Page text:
Tag Archives: Buddhism

Bangkok 8 by John Burdett

I know, I know… I’ve been posting a lot of quotes lately from this book, I can’t help it. Every time I see something poignant I just have to dog ear the page to share with you guys… Anyway, on to the juicy bits.

 Bangkok 8 by John Burdett tells the story of Thai Detective Sonchai Jiteecheap. He’s lead investigator solving the double murder case of an American marine and his “soul brother”/partner Pichai. Death by python strangulation and getting bitten directly in the eye by a baby cobra, respectively. Ew. It’s now his quest for retribution that drives him to follow the suspects deeper and deeper into the sleaze-fest underground world that is Thailand’s drug, sex, and jade trade industry. Don’t worry, there will be enough yaa baa to go around. Oh yeah, and hookers, trannies, hit men, and corrupt cops–oh my!

Without getting into too much plot detail, I really did enjoy Burdett’s interpretation of Thailand. It made me realize what an interesting (yet dangerous) country it really is, and I liked the comparison between Eastern and Western mentality.  That was really illustrated in Sonchai’s quote I posted yesterday. He had a long internal dialogue as to whether or not he would sleep with the attractive FBI agent with whom he worked. I laughed because as a Buddhist Thai, he seemed more concerned about the karmic retribution rather than the personal disaster that their relationship could potentially become.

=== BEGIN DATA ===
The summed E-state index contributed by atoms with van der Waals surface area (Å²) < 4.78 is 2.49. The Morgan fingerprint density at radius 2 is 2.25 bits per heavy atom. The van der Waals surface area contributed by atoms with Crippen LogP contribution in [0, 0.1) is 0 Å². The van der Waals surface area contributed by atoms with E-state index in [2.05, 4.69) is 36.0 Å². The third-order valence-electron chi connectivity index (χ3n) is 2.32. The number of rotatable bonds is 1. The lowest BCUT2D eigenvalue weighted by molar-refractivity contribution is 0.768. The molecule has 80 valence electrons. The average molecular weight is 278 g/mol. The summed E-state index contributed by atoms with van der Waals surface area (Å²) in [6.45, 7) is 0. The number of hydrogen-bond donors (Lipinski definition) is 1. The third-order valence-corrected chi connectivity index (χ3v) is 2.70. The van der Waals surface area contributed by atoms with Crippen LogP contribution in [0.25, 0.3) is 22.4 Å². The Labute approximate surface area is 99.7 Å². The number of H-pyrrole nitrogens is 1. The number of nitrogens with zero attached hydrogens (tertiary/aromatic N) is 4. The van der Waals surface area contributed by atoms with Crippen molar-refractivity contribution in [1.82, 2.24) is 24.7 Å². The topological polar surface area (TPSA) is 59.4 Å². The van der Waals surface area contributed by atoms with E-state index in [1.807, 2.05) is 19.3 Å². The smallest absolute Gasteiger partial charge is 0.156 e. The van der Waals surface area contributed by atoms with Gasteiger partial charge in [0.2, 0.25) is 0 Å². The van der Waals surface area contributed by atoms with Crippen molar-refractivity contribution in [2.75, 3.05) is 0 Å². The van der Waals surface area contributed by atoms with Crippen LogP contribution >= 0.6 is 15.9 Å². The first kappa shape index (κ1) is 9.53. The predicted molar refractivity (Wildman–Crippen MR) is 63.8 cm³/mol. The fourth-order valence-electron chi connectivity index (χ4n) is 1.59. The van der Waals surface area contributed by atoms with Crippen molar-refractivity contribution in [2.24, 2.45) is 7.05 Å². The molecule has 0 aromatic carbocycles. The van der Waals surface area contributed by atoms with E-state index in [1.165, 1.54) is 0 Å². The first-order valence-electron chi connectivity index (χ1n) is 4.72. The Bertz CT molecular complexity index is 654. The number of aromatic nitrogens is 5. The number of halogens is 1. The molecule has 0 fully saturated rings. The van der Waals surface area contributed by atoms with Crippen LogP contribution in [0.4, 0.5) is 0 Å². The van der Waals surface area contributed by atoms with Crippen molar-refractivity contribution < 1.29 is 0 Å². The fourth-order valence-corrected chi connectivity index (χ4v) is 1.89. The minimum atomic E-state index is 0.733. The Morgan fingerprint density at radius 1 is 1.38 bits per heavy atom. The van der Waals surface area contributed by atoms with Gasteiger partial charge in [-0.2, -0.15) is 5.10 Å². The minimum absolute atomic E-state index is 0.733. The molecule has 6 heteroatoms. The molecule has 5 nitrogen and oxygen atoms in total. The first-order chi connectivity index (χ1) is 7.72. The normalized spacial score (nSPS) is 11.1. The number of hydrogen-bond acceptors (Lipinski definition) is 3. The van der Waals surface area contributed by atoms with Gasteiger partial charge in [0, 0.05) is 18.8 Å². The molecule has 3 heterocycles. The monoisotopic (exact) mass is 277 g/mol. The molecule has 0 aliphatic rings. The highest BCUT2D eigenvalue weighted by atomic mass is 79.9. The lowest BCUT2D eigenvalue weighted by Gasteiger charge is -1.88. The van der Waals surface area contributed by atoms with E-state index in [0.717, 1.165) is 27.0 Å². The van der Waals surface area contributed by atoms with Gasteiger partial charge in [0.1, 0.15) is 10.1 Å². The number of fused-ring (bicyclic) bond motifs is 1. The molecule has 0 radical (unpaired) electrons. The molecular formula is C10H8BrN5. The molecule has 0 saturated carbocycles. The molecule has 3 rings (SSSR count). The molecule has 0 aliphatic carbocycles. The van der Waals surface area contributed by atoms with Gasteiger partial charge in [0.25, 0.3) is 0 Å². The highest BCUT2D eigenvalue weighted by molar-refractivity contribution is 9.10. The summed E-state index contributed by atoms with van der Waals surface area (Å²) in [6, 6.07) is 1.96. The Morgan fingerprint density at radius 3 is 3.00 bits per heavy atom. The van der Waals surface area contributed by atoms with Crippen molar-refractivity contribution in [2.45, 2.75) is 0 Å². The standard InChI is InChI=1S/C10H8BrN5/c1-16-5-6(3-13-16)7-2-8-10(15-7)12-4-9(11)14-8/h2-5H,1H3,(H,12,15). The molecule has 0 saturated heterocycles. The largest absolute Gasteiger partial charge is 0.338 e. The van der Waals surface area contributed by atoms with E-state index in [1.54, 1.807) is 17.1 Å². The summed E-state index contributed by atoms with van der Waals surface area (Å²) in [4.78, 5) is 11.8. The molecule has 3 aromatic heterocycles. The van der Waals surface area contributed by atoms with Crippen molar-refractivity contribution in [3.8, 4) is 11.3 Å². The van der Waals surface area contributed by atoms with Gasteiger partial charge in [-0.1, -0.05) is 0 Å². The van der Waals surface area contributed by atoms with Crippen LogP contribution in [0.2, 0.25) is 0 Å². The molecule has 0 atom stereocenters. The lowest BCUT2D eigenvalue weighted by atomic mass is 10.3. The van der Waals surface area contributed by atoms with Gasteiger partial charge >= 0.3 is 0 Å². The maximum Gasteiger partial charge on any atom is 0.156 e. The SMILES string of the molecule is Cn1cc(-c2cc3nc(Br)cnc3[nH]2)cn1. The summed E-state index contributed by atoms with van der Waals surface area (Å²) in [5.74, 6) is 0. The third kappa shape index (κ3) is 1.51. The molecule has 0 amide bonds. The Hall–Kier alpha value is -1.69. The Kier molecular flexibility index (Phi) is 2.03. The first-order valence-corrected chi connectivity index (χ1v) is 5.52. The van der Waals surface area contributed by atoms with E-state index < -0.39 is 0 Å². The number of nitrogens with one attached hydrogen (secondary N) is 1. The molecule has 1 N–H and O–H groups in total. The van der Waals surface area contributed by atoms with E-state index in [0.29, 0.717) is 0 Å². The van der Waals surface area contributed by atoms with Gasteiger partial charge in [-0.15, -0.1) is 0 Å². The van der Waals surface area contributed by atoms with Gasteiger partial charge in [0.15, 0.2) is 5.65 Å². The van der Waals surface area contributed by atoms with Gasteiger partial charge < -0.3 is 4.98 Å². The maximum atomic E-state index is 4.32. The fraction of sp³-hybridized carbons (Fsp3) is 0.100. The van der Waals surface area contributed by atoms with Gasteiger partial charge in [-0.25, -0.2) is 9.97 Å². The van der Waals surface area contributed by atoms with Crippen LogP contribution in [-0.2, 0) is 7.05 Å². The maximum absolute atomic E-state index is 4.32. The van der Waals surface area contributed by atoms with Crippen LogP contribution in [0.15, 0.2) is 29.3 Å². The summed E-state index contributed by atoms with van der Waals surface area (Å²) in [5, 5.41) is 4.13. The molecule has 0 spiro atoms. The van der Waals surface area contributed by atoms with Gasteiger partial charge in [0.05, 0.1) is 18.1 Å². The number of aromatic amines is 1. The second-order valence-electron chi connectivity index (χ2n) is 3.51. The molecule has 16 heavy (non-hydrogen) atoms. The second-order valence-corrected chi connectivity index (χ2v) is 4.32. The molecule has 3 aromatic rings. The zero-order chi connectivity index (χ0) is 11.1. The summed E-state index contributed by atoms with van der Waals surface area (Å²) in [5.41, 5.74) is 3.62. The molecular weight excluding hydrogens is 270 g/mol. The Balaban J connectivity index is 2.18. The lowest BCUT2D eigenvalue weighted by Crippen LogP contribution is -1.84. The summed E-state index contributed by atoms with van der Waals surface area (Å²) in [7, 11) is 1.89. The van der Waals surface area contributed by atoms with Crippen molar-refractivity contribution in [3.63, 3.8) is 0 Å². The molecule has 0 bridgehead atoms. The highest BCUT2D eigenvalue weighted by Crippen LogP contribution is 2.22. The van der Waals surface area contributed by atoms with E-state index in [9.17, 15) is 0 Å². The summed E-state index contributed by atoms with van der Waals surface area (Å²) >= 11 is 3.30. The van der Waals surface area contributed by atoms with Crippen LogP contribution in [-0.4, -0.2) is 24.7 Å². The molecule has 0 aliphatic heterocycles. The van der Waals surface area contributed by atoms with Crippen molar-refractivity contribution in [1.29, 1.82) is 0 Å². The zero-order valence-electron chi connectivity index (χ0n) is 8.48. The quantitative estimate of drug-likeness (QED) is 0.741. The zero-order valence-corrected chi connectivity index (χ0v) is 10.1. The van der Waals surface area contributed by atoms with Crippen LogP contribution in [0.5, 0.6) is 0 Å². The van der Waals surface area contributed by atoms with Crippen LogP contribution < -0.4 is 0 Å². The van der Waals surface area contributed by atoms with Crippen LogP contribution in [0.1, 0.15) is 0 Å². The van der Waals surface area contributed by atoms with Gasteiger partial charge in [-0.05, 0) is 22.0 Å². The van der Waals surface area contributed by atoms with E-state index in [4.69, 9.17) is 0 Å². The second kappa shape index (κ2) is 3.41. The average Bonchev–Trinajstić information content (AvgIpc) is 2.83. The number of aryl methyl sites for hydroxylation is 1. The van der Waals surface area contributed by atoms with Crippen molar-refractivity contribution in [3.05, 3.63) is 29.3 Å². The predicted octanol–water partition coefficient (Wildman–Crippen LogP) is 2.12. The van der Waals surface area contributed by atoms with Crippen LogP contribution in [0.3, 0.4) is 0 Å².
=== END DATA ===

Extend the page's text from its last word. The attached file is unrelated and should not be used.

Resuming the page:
“Be nice to incompetents and they’ll be nice back. Be nasty and they’ll still be incompetent, so what do you gain by making an enemy?”

I really liked the Thai landscape being illustrated in my mind. Burdett did a good job making the city seem real, as well as presenting the gritty prostitution (that is a reality for most girls between the ages of 15-30) in one easy dose. I will say that I wish he had included more dialogue, because the long pages of text became a bit monotonous after a while–making the story seem slow at some points. At the same time, although I realize that the story was written from a first person point of view, I wish there had been more action and less time spent in Sonchai’s head. He was a very strange character, and I didn’t ever really feel very attached to him or his mission. There were also quite a few strange tangents the story went off on, but I guess that’s just the natural course of field investigation.

All in all, I would recommend the read– but at the risk of sounding biased, I would say that a man would enjoy this novel more so than a woman…

3 of 5 stars

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